A spokesman for SCL and for Cambridge Analytica didn’t respond to requests to comment.
Marc Mukasey, a lawyer for Mr. Zamel, said his client “had nothing to do with Cambridge Analytica.” He has previously said investigators have told him Mr. Zamel isn’t a target of the Mueller investigation.
A person familiar with the memo between Cambridge and Psy-Group, which was first reported by Bloomberg, said it was signed without Mr. Zamel’s involvement. It was unclear whether Mr. Zamel was aware of the deal at the time it was reached.
Mr. Zamel has met with Mr. Mueller’s investigators, who appear to have expanded their inquiries to questions about the influence of a Gulf monarchy during the 2016 election, the Journal has previously reported. Mr. Mueller is investigating whether Trump associates colluded with Russia in the 2016 U.S. election. Mr. Trump denies colluding with Russia, and Moscow denies that it meddled in the election.
In the months before the 2016 election, Mr. Zamel met with Donald Trump Jr. , Mr. Trump’s eldest son, at Trump Tower along with George Nader, a top adviser to the crown prince of the United Arab Emirates, to discuss an offer from Messrs. Zamel and Nader to help boost the campaign, the Journal has previously reported. Mr. Zamel is said to be close to top officials in the U.A.E.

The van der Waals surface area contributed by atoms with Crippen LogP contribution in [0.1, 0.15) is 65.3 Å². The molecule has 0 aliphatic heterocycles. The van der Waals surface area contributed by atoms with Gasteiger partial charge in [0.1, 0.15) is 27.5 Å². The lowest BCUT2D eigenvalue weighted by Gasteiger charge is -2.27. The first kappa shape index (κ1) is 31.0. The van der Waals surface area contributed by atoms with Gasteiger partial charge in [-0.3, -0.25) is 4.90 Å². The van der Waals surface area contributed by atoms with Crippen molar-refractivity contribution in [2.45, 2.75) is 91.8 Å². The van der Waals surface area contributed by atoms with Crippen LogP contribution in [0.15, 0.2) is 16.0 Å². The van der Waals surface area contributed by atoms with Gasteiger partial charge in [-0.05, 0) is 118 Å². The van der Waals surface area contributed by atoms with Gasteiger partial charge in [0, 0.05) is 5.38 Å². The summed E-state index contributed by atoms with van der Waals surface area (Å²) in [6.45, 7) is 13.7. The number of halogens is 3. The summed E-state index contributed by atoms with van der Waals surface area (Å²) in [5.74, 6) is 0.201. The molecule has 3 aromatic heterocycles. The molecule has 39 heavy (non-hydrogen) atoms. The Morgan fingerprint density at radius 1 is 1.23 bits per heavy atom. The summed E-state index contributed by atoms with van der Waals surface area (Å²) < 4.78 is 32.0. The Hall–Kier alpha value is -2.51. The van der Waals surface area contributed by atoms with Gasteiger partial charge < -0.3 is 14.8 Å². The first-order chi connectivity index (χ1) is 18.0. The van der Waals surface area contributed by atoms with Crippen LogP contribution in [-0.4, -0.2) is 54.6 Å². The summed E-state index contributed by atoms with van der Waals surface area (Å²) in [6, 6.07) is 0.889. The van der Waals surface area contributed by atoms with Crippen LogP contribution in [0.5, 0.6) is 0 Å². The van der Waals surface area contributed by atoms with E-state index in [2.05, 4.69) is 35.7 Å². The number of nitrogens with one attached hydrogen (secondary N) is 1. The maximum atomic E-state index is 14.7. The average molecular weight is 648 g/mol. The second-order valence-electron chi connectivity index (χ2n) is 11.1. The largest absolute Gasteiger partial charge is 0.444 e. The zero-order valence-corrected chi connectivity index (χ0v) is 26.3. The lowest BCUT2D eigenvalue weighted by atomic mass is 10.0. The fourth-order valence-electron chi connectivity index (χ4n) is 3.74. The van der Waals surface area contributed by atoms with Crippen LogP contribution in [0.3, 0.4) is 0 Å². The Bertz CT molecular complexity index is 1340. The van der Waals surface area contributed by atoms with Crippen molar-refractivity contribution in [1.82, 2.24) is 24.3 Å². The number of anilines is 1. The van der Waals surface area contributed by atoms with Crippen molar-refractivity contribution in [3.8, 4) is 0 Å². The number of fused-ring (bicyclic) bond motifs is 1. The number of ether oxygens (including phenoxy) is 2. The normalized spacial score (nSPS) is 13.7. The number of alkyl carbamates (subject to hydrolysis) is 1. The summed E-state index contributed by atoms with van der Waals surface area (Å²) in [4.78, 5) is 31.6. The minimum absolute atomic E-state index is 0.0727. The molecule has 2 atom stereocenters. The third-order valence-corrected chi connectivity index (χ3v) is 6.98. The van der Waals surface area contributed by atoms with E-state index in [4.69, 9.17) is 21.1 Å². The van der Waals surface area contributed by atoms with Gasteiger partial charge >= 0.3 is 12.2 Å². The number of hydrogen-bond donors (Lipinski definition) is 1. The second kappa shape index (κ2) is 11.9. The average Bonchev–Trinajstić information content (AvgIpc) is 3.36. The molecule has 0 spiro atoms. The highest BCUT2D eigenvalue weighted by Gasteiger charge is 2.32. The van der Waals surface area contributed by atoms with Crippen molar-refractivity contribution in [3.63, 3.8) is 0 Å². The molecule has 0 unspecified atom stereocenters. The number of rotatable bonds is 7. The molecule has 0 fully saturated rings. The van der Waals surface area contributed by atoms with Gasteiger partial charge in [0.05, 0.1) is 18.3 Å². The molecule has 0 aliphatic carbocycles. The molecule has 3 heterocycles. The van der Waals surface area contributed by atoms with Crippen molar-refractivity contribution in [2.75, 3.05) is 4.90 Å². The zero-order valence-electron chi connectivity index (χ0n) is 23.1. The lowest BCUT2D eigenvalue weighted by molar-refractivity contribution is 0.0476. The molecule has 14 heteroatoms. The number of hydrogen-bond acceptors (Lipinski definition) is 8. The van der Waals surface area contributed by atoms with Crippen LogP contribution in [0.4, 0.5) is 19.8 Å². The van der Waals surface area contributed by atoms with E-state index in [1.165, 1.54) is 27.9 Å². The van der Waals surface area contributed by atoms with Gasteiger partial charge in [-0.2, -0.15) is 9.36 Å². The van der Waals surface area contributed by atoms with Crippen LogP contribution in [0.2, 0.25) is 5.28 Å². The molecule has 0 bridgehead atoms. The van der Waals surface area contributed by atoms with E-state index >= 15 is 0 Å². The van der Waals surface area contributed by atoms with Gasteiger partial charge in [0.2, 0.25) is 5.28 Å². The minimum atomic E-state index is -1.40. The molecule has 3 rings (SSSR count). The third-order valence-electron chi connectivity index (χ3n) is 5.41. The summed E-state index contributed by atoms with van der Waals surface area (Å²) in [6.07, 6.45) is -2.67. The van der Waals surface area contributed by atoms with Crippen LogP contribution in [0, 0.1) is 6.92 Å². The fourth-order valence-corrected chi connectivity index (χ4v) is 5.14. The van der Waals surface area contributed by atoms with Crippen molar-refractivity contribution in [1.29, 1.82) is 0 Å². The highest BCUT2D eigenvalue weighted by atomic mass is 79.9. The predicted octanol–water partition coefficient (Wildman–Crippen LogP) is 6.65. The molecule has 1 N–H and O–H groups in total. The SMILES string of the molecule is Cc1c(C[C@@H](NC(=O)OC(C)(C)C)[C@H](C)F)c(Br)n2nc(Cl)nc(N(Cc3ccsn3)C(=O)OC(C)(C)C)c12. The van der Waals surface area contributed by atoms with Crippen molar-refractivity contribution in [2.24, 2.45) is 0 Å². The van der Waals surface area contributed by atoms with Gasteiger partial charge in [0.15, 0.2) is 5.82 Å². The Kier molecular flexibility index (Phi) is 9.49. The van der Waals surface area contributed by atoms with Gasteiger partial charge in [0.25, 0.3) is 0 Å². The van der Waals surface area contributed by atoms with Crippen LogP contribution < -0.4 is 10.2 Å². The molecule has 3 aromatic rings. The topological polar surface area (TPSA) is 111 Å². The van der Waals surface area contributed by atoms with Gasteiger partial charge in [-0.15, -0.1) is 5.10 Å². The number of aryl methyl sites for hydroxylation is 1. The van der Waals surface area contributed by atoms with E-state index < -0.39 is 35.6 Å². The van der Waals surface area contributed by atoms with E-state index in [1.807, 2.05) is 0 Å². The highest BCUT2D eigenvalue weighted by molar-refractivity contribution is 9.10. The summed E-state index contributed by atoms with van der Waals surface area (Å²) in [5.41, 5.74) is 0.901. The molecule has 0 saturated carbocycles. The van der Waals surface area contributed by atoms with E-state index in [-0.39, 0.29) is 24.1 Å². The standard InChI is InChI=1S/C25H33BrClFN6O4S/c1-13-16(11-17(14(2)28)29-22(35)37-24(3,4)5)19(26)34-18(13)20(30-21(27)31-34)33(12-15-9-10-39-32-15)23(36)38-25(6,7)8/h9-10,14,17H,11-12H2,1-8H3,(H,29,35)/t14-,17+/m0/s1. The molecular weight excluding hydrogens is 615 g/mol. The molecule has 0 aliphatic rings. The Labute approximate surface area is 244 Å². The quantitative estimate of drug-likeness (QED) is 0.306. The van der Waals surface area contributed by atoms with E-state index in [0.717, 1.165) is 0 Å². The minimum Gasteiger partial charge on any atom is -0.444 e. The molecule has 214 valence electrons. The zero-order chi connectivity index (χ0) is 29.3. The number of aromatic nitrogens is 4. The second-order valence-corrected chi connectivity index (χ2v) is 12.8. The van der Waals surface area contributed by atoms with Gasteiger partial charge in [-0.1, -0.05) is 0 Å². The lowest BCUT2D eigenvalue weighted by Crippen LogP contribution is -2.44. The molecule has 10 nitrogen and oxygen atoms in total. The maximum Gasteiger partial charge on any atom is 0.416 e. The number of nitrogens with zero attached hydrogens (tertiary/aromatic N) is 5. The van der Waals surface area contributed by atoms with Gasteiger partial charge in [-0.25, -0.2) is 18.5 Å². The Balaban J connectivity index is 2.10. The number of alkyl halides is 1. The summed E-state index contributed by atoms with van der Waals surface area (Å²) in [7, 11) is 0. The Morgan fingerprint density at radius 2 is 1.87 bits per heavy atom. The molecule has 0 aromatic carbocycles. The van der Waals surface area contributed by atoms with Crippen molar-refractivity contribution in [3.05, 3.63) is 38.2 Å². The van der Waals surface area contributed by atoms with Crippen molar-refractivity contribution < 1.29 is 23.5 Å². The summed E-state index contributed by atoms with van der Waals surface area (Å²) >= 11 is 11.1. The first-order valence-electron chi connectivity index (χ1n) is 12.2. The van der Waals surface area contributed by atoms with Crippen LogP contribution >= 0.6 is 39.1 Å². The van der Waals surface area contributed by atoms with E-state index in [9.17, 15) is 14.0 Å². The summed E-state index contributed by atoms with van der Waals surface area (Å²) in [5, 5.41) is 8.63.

Cambridge Analytica earlier this month announced it was shutting down its operations, along with its U.S. and U.K. affiliates SCL Group and SCL Elections. The firm is liquidating its assets, an administrator for the firm said Tuesday.
Cambridge Analytica faced mounting legal fees in the U.K.’s investigation of the data firm and was rapidly losing clients, according to people familiar with the matter. In March, it suspended its chief executive, Alexander Nix, after undercover journalists at British broadcaster Channel 4 released a video that depicted him describing campaign tactics he said the company had used, among them entrapping political opponents with bribes and sex.